A Broadway veteran makes a delightful return to a New York stage




By Joel Benjamin


There has to be some reason that theater veterans (Phyllis Newman, Tony Roberts, Marilyn Maye, Leroy Reams, Marin Mazzie) and eager fans packed Feinstein’s/54 Below to the rafters for Nancy Dussault’s My Life Upon the Wicked Stage. The reason was abundantly clear when this energetic eighty-year-old stepped onto the stage—her signature red bob shining under the colored lights, her voice still vibrant and expressive—and sang “Cockeyed Optimist” (Rodgers/Hammerstein), a song which pretty much defined this delightful musical comedy diva.


The act focused on her colorful theatrical career. Her vocal talents were apparent early, her training supported by her family. After college, lucky breaks led her to a run of Broadway shows which included The Sound of Music, Do Re Mi and Bajour.


From the latter she re-created her signature number, “Where Is the Tribe for Me?” (Walter Marks) in which her anthropologist character seeks a “tribe” to study á la Margaret Mead. The years dropped away as Miss Dussault bounded about the stage spouting scientific jargon and hilariously repeating, “Searching, searching.”


One song stood out, a number she commissioned from legendary Billy Barnes. Barnes took Miss Dussault’s early home life and turned it into “Captain’s Daughter,” which related her relationship to her dad, whose Naval service entailed much moving around. Barnes managed to turn her life into poetry.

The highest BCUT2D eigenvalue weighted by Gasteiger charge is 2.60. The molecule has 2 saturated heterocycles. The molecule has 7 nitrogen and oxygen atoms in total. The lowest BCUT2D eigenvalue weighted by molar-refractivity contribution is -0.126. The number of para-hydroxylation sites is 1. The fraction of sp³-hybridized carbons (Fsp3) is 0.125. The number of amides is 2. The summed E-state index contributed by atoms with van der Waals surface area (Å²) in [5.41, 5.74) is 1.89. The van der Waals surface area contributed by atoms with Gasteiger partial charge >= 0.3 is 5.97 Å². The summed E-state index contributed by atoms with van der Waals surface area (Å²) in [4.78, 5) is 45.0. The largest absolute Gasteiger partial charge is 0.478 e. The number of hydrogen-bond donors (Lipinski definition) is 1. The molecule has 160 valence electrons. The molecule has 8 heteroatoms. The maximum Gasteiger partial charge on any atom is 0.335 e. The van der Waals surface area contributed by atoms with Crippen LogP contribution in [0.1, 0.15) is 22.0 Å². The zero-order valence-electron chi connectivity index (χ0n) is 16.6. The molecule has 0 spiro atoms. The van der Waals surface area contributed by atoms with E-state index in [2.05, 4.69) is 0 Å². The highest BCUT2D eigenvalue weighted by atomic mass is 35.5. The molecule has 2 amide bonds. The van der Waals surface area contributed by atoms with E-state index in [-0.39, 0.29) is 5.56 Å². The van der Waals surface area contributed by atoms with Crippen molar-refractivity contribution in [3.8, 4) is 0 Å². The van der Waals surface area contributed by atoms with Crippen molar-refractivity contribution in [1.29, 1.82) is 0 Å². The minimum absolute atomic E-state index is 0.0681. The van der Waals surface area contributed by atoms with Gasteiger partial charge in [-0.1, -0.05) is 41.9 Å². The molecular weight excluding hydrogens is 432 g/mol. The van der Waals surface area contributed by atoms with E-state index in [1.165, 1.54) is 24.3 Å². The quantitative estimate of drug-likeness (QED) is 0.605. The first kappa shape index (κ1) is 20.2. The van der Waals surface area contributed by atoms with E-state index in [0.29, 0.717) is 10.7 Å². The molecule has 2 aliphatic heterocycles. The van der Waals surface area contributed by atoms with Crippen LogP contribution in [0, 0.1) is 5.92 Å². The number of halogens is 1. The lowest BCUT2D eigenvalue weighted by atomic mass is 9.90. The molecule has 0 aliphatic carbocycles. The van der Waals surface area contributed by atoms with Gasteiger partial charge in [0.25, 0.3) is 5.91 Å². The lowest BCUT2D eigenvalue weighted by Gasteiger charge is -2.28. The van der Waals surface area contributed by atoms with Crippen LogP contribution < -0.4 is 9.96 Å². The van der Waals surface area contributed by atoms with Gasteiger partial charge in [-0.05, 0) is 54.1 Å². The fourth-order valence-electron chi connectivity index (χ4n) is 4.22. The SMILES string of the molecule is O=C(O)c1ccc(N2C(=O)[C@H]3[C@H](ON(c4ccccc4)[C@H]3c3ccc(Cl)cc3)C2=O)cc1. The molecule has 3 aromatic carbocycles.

She also sang some Sondheim, starting with “Not Getting Married Today,” combined deliciously with “Get Me to the Church on Time” (Loewe/Lerner). Her “Stay With Me,” from Into the Woods was directed to Ms. Mazzie who played her daughter in that show, giving it a lovely resonance.


In a medley of more than twenty (!) songs she raced through “The Sound of Music,” “Shall We Dance,” “Ten Minutes Ago” (all by Rodgers/Hammerstein), “Three Little Maids” (Gilbert & Sullivan), “Almost Like Being in Love” (Loewe/Lerner) and “C’Est Magnifique” (Porter), amongst other, somehow giving each its due.


“Old Friend” (Nancy Ford/Gretchen Cryer) took on inadvertent depth. This quiet, thoughtful meditation on friendship was heart-breaking.


She sang “Life Upon the Wicked Stage” (Kern/Hammerstein) three times, the first time straight, milking it for all its dated humor then in updated versions—one by her pal, David Garrison—tweaking today’s theater scene.


From Do Re Mi (Styne/Comden/Green), “Make Someone Happy,” the big hit that she introduced, was the apt finale. The fact that Adolph Green’s widow was in the house added to the poignancy. Tears and smiles mingled along with a well-deserved standing ovation.


With her brilliant musical director, Christopher Marlowe, Miss Dussault fashioned a show that was close to perfect in its balance of humor, warmth, nostalgia and theater lore.


with Lee Roy Reams


Nancy Dussault: My Life Upon the Wicked Stage (September 27, 2016)

Feinstein’s/54 Below

254 West 54th Street, between Broadway and 8th Avenue

New York, NY

For reservations, call 646-476-3551 or visit www.54below.com

Running time: 90 minutes

Photos: Maryann Lopinto